Glaucoma is an acquired multifactorial progressive neurodegenerative syndrome with complex pathogenesis. It is characterized by accelerated retinal ganglion cell (RGC) apoptosis and leads to optic neuropathy with visual field defects, the intraocular pressure (IOP) being a major risk factor. The only therapy currently available is lowering of IOP with medical/laser/surgical therapy; however, many patients continue to progress despite an adequately controlled or apparently “normal” IOP. Recent studies have shown that glaucoma patients have central neurodegeneration involving both the occipital cortex and lateral geniculate body (LGB).1,2 It has been postulated that glaucoma may be a disease initially affecting the central nervous system (CNS) and traveling downstream to the optic nerve and RGCs. Our group recently proposed a novel theory for glaucoma—the brain diabetes theory (describing glaucoma as diabetes type 4).3,4 This theory explains that glaucoma is a CNS condition involving brain insulin resistance or central insulin signaling dysfunction, which leads to transsynaptic neurodegeneration. This proposal has given rise to a new holistic theory for primary open angle glaucoma (POAG)/normal pressure glaucoma and raised the possibility of the development of therapeutic approaches targeting the brain rather than the eye.

Diabetes types I and II are insulin hypofunctionality-mediated systemic syndromes accompanied by hypoinsulinemia (type I) or insulin resistance (type II). But the existence of brain-specific diabetes independent of peripheral diabetes and manifesting as neurodegeneration has been previously reported as diabetes type III—Alzheimer's disease (AD)5 and recently as diabetes type 4—glaucoma.4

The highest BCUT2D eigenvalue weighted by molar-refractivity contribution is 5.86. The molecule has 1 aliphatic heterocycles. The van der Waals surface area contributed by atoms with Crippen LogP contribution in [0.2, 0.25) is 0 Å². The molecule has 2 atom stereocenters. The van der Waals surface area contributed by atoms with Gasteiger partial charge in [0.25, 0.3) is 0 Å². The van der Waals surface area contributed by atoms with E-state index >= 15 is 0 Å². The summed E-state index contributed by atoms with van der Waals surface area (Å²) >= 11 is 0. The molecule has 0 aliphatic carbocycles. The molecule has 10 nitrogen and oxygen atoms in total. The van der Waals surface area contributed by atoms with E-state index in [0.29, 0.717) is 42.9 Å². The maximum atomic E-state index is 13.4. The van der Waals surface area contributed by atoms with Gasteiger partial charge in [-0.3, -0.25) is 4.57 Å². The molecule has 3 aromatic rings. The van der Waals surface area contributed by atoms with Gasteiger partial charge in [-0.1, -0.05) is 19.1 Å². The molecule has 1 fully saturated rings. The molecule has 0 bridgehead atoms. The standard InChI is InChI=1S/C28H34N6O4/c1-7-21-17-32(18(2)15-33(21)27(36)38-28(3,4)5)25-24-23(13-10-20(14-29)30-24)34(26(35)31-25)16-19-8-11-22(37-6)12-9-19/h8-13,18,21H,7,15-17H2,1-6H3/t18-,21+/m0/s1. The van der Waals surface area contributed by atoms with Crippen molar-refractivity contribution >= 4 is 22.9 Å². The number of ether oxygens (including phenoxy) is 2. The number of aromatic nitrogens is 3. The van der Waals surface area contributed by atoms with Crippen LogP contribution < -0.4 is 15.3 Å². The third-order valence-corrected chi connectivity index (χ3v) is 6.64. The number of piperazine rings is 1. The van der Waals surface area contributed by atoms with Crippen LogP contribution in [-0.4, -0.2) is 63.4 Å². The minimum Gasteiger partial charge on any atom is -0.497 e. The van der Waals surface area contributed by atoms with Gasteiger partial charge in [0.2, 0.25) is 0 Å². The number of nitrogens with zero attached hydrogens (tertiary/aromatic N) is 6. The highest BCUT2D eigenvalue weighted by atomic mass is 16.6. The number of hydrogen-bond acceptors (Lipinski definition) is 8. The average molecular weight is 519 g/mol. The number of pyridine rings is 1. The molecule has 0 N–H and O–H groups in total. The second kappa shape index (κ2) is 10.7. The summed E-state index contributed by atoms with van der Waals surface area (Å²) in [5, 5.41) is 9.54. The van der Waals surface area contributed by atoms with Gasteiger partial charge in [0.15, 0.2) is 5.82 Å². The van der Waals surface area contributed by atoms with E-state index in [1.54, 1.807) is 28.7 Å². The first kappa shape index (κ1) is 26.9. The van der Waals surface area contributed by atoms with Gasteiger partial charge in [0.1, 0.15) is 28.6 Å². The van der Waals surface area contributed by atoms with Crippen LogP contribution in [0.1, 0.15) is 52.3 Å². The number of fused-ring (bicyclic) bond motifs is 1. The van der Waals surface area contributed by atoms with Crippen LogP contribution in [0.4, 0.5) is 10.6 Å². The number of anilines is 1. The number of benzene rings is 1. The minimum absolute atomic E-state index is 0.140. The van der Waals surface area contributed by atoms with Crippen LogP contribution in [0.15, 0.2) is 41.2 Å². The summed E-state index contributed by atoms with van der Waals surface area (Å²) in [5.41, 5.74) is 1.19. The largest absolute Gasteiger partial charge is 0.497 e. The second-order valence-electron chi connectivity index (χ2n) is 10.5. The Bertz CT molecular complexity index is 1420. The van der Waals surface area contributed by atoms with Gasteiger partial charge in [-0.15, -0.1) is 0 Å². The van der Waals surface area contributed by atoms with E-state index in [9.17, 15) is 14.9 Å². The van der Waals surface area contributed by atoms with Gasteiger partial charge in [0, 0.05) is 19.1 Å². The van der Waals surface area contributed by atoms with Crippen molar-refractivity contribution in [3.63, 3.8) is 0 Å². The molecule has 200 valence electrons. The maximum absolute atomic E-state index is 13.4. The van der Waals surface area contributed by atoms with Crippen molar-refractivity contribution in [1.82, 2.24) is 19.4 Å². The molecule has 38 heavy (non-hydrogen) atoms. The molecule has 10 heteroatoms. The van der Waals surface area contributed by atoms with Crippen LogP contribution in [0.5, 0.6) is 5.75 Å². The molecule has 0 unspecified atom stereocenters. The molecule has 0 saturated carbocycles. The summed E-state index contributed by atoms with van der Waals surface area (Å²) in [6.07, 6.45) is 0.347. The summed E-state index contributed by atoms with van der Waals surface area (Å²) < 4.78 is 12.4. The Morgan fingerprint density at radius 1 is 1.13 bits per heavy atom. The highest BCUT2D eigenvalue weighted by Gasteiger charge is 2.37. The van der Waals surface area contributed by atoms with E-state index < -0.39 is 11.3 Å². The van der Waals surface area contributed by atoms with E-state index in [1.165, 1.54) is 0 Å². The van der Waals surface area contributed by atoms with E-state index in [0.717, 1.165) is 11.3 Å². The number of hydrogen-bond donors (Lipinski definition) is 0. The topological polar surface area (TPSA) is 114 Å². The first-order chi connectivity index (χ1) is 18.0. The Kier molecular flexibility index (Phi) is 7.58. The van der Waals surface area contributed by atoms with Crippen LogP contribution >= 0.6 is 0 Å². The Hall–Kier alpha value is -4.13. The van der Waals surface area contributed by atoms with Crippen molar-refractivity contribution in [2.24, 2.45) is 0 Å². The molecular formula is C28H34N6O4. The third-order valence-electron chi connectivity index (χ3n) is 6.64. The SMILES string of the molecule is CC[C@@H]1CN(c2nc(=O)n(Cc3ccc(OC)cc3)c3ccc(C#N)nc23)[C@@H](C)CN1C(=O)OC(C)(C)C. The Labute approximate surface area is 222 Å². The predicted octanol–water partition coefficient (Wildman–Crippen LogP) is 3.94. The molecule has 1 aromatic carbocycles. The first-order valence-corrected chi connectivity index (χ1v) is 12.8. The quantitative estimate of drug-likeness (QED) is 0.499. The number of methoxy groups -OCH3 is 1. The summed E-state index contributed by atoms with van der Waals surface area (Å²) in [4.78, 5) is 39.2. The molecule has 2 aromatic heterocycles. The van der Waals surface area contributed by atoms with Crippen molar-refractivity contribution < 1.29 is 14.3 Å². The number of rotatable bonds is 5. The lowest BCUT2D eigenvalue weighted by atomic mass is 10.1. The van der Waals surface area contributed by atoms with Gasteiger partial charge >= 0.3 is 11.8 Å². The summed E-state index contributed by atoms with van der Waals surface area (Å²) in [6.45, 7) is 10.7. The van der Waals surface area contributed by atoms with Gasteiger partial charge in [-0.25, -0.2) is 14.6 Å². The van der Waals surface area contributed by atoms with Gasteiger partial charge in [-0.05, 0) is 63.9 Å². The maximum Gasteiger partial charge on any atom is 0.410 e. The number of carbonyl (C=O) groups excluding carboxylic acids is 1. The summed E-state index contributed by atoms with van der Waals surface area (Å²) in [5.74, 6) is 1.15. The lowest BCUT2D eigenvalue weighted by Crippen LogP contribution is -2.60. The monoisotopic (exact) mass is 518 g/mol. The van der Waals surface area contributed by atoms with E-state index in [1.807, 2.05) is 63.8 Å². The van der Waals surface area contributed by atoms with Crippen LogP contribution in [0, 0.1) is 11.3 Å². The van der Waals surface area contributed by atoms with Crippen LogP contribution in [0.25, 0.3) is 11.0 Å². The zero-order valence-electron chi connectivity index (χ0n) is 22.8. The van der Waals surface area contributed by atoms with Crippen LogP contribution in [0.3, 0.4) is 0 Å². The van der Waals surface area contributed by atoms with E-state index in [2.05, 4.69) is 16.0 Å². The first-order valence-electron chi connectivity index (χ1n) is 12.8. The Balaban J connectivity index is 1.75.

Insulin/insulin signaling is important for neuronal survival, in general,6 and RGC survival, in particular.7 Insulin is present in the brain in very high (10–100 times the level in plasma) quantities,8 indicating local production and its important role in cerebral functions. Additionally, insulin is important in trabecular meshwork (TM) maintenance and aqueous outflow regulation, thereby playing a role in maintenance of IOP. Ameliorating defects in insulin signaling is, therefore, an important therapeutic target to consider for glaucoma therapy.

  • Insulin has been found to be important in the production of nitric oxide (NO) by TM cells mediated through de novo synthesis of tetrahydrobiopterin. The NO is important in aqueous outflow regulation and has been reported to increase outflow9-11 and, hence, decrease the IOP. This means insulin resistance may cause elevation in IOP leading to ocular hypertension and POAG, and insulin-based therapy may have role to play in lowering IOP through enhancement of aqueous outflow.

  • Mitochondrial dysfunction leading to oxidative stress lies at the center stage of glaucomatous damage and insulin is required for healthy functioning of the mitochondria. An increase in IOP leads to mitochondrial dysfunction,12 and this, in turn, leads to aberrant insulin signaling, which creates a vicious self-perpetuating cycle13 with serious damage to mitochondrial functions and an increase in oxidative injury to RGCs. Elevated IOP also leads to mitochondrial fission and optic nerve head cupping mediated by release of OPA1, an important gene involved in various forms of optic neuropathy14 including optic nerve head atrophy.15